Date: Saturday, 30 December 2017
Recent fighting between government and rebel forces near the town of Lasu casts doubt on the latest efforts to revive a peace deal.
On December 22, a day after South Sudan's warring parties signed a ceasefire in Addis Ababa, Jenty Jendia was seated on the dusty floor of a reception center in a refugee camp for South Sudanese near the Congolese border town of Aba. She had just crossed the border, after hiding for four days in the bush as government and rebel forces clashed near her hometown of Lasu.
When asked about whether she thought the latest ceasefire would hold, Jendia erupted in a hearty laugh: "It's something that people have agreed upon, but it's just on paper. I want to see with my own eyes if it's actually implemented."
South Sudanese refugee Jenty Jendia says she won't believe the latest ceasefire deal until she sees it for herself
Reviving a failed peace deal
The latest fighting in Lasu began just as government and rebel delegations sat down to talk in the latest diplomatic push to revive a 2015 peace deal. The agreement, signed between President Salva Kiir and his rival Riek Machar, fell apart when the two sides clashed in the capital, Juba, in July 2016, forcing Machar into exile and upending a fragile transitional government. Since then, instability has spread across the southern region of Equatoria, where Lasu is located.
Over a million people have fled violence in Equatoria, leaving behind ghost towns and fallow fields in what was once South Sudan's most peaceful and prosperous region. Most Equatorians fled to neighboring Uganda, but over 80,000 South Sudanese have also sought refuge in the Democratic Republic of the Congo (DRC).
Congolese authorities have registered hundreds of new arrivals over the past 10 days. At the border, exhausted families with small children and livestock in tow sat under trees, waiting to be transferred to the refugee site.
Peter Lomoro said he grabbed his four children and ran when he heard of government soldiers advancing on his village of Nyori. "When I heard they were coming, I didn't wait even for a minute. When they see young men like me, they'll just shoot," the 41-year-old said. Last year, when the family tried to escape fighting, government soldiers killed Lomoro's brother because they suspected him of being a rebel.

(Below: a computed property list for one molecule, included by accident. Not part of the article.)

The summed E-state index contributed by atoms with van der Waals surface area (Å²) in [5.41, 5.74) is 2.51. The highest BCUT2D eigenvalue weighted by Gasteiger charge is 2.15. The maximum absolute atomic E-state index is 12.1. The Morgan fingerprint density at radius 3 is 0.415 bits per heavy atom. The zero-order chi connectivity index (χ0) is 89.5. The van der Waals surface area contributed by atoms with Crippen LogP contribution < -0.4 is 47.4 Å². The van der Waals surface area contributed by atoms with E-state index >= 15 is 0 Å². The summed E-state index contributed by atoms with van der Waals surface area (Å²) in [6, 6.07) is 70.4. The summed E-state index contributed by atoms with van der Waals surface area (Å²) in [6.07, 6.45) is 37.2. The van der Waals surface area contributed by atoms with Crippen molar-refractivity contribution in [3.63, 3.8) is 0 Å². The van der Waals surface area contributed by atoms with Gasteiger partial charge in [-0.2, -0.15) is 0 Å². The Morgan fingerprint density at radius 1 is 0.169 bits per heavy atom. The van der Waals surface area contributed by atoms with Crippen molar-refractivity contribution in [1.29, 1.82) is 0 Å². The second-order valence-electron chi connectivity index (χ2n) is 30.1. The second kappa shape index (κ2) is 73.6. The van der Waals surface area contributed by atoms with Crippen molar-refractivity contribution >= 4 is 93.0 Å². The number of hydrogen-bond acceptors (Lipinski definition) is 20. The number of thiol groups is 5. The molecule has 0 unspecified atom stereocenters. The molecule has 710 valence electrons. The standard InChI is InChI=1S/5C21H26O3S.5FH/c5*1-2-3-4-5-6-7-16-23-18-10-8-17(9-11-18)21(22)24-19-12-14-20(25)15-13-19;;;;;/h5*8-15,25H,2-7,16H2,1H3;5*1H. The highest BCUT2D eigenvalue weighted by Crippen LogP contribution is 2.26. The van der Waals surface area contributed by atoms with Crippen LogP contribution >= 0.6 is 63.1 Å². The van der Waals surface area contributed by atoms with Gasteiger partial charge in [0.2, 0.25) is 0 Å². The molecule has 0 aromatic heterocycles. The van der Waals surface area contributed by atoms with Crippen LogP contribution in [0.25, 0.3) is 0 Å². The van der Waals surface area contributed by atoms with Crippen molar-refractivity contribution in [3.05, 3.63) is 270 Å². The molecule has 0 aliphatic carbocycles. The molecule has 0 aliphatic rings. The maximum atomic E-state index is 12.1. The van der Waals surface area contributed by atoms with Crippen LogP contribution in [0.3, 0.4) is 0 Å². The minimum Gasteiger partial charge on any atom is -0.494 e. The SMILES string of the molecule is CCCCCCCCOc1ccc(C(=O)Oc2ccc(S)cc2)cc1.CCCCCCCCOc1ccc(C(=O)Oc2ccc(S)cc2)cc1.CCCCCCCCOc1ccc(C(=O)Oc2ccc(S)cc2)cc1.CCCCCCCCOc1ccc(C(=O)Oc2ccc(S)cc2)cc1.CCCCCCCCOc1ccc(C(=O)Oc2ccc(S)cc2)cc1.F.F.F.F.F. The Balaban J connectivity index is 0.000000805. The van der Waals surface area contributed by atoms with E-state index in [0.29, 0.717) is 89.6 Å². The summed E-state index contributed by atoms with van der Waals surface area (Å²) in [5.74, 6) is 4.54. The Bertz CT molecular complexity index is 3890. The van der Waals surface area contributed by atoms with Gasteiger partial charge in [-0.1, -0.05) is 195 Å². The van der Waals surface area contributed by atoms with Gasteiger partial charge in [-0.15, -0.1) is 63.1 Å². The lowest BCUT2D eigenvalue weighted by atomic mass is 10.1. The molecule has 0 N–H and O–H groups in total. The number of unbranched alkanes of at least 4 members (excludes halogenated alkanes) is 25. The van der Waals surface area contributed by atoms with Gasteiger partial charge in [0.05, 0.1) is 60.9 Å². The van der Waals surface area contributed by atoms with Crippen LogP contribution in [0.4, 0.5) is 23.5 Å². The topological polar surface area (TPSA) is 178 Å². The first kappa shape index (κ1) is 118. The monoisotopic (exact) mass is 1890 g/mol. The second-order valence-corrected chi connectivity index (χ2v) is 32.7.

Military setbacks for the rebels
Salva Kiir's government forces have been accused of widespread atrocities against civilians in Equatoria, targeting members of tribes that are believed to support the opposition. Some civilians, reluctant to leave behind their livestock and fields, remained in South Sudan despite the violence and sought protection behind rebel lines. But the rebels, weakened by infighting and lack of ammunition, have suffered a series of military setbacks across South Sudan, including the loss of their headquarters in Lasu. As their defense lines crumbled, more civilians fled the country.
"Before it was rebels in [Lasu] but since government soldiers came in, the civilians tend to run away. As of now we have a good number of new arrivals at the site," said Liwa Morris Taban, the president of the refugee settlement in Aba.
Many refugees have little hope of returning anytime soon and are increasingly disillusioned by what they perceive as the international community's failure to enforce the peace agreement. The most recent ceasefire seems to be floundering already, with both the government and rebels accusing each other of violations just hours after the deal was signed.
"The negotiations in Addis Ababa have been going on for a long time, but nothing good has come of it," said Richard Moy, who was among a few dozen recent arrivals from the village of Nyori near Lasu. "I'm calling on those big powers like America to take Riek Machar and Salva Kiir and put them in prison, so that all of the South Sudanese can go back."